2.0 Property Design

Site Data Collection Checklist

Before you start planning or expanding your farm operation, this is some of the information that you will need to collect. This checklist has been adapted from Richard Perkins’ book, Regenerative Agriculture (p.68) and from Shelaigh Garson (Everyone’s Eden).

  • Basic
    • Topography
    • Views – desirable or undesirable
    • Risk of wildfire, flood, frost, etc.
    • Noise or pollution
    • Off-site concerns: Unpleasant odours, dust, privacy, etc.
  •  Map
    • Legal property lines (the City of Kamloops map and TNRD map)
    • Location of existing utility/water/gas lines (Click Before You Dig)
    • Location of sewer/septic system
    • Location of water access
    • Aerial photos (Google Maps or with a drone)
    • Contour map (the City of Kamloops map and TNRD map)
    • Determine slope gradient
    • Identify keylines, valleys, and ridges
  • Climate
    • Light availability – How does the sun, rain, clouds, fog impact the light?
    • Average rainfall (monthly and annually)
    • Temperature (hardiness zone)
    • Solar aspect – Find the solar aspect through the seasons; find the solar aspect on June 21 (longest day of the year) and December 21 (shortest day with the least sun) using online tools.
    • Wind aspect – Where does the wind come from? Does it change through the seasons or time of day? You might want to design wind breaks if any spots are particularly windy.
  • Water
    • Water quality
    • Existing water rights
    • Drainage patterns
    • Springs, creeks, ponds, rivers
    • Flood levels (50 or 200 year flood)
  • Access
    • Location of driveways
    • Wildlife – Are there common access points of deer or other wildlife moving through the property?
  • Structures
    • Location of buildings, greenhouses, compost systems, etc.
  • Trees
    • Existing trees and how healthy they are
    • Density
  • Soils and Geology
    • Soil assessment (3.0 Soil Health)
    • Soil type
    • Soil tests for nutrient levels (3.0 Soil Health)
    • Try to find out the history of the property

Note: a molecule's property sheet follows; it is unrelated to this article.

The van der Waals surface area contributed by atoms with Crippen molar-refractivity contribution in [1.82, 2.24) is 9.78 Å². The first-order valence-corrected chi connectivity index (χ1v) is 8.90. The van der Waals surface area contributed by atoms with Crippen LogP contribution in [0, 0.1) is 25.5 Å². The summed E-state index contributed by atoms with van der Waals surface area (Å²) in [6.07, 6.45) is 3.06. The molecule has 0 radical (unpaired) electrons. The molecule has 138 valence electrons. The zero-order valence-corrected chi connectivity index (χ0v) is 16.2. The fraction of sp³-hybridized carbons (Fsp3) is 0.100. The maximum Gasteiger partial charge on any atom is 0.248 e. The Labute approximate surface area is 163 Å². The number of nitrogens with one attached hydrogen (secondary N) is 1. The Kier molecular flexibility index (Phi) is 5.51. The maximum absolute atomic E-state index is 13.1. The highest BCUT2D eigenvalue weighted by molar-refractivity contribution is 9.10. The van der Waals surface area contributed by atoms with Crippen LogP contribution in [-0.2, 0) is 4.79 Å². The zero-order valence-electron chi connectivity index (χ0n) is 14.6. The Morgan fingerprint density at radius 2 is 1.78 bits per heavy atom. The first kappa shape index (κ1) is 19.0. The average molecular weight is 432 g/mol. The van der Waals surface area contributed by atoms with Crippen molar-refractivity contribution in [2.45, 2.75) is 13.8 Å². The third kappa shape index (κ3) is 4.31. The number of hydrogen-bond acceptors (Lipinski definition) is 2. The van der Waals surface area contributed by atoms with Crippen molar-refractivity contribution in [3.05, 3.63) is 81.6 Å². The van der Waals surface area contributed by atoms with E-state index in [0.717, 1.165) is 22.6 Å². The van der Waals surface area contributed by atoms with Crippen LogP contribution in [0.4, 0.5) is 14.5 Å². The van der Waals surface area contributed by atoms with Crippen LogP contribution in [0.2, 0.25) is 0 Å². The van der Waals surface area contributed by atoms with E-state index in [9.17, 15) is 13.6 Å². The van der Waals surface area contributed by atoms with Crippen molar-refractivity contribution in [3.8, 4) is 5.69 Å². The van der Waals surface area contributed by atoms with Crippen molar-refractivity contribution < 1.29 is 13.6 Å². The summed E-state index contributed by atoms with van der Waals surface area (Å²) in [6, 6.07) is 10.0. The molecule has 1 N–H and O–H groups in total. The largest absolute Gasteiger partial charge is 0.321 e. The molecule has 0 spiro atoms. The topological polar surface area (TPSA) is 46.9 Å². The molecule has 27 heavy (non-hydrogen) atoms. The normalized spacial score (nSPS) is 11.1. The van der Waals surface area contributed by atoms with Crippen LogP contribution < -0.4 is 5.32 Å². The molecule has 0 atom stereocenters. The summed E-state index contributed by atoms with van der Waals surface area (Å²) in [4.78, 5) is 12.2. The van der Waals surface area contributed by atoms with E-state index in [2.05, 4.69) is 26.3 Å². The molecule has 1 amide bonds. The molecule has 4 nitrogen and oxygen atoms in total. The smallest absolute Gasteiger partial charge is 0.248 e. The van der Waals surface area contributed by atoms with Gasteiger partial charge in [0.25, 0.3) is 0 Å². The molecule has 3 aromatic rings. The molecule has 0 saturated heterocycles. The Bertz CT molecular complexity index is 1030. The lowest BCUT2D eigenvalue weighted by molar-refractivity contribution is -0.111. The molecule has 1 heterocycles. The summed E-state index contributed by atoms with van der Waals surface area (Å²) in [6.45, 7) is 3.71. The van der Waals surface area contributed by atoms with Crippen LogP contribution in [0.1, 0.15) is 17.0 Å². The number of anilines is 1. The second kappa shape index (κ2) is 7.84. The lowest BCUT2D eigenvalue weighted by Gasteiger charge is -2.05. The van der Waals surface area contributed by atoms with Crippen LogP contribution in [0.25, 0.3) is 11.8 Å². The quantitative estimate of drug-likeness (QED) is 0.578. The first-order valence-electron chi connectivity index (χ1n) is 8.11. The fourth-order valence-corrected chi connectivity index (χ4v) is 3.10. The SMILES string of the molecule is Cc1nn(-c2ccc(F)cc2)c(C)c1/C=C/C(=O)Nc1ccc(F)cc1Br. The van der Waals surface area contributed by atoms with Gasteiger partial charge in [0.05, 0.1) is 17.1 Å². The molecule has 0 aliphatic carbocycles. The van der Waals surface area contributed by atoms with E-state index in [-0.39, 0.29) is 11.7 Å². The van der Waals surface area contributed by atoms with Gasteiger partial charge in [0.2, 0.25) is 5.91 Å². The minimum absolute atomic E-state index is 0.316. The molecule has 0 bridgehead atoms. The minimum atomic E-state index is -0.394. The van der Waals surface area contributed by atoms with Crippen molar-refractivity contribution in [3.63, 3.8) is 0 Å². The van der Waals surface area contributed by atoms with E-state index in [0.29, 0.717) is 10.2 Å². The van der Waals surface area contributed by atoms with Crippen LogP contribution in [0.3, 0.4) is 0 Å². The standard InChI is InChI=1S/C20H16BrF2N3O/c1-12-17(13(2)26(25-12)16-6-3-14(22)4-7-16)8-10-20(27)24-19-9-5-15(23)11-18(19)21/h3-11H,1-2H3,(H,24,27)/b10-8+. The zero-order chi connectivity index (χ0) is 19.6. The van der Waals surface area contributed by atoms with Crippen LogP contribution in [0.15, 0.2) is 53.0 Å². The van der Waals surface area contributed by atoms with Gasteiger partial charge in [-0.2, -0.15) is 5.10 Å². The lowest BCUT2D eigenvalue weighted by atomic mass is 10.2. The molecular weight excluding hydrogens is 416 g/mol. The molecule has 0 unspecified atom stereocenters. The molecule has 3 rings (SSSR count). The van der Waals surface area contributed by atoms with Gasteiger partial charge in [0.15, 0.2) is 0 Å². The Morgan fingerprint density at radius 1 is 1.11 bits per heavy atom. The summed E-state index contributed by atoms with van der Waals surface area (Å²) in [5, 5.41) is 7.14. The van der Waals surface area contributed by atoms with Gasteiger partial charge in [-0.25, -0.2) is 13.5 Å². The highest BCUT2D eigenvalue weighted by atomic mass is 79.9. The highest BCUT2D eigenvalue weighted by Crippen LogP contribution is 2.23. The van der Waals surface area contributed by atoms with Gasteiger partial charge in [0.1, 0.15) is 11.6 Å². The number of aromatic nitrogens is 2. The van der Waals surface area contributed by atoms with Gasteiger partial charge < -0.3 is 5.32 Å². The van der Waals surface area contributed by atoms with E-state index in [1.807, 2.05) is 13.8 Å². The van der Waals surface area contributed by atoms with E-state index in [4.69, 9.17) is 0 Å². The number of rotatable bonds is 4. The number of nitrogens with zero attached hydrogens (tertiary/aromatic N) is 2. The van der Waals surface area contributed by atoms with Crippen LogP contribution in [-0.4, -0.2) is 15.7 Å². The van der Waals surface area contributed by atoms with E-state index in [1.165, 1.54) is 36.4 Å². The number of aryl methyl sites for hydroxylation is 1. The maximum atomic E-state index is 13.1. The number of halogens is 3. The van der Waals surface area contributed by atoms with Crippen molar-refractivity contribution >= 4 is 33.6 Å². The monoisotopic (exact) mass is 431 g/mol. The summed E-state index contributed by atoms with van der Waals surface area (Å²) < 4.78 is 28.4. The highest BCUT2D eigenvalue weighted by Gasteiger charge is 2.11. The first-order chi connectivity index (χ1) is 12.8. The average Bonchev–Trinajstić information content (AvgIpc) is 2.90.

Property Design

When designing your property (either from scratch or with existing infrastructure), using the framework of water, access, and structures will help guide you through the process.

1. Water

Whether it’s a hose, or a river, you have to consider where your water is coming from, and what your water needs are.

  • Where is your water coming from?
  • Do you need a pump system?
  • Do you need irrigation? What will your system need?
  • Can you incorporate natural systems into water harvesting? Is there a wetland on the property?
  • Do you need to harvest water, or do you have lots of water on your property?

Reference 2.2 Water Access and Irrigation for more information.

“The best place to store water is in the soil, you can design create a holding pond, berms, swales, or mulch units to store that water. Soil is a sponge if it’s healthy.” – Shelaigh Garson (Everyone’s Eden)

2. Access

  • Where is the sun? Where does the wind come from?
  • What are the contours of your land?
  • How are you going to access various areas of your food production facility?
  • How will you access the structures; consider the house, growing area, wash station, water access, food storage, roads, walking pathways, etc? What are the easiest pathways to get to each structure?
  • Consider footpaths, walking time, and permaculture zones

3. Structures

  • Infrastructure includes house, greenhouse, wash stations, tool storage, food storage
  • Rock bluff
  • Stand of trees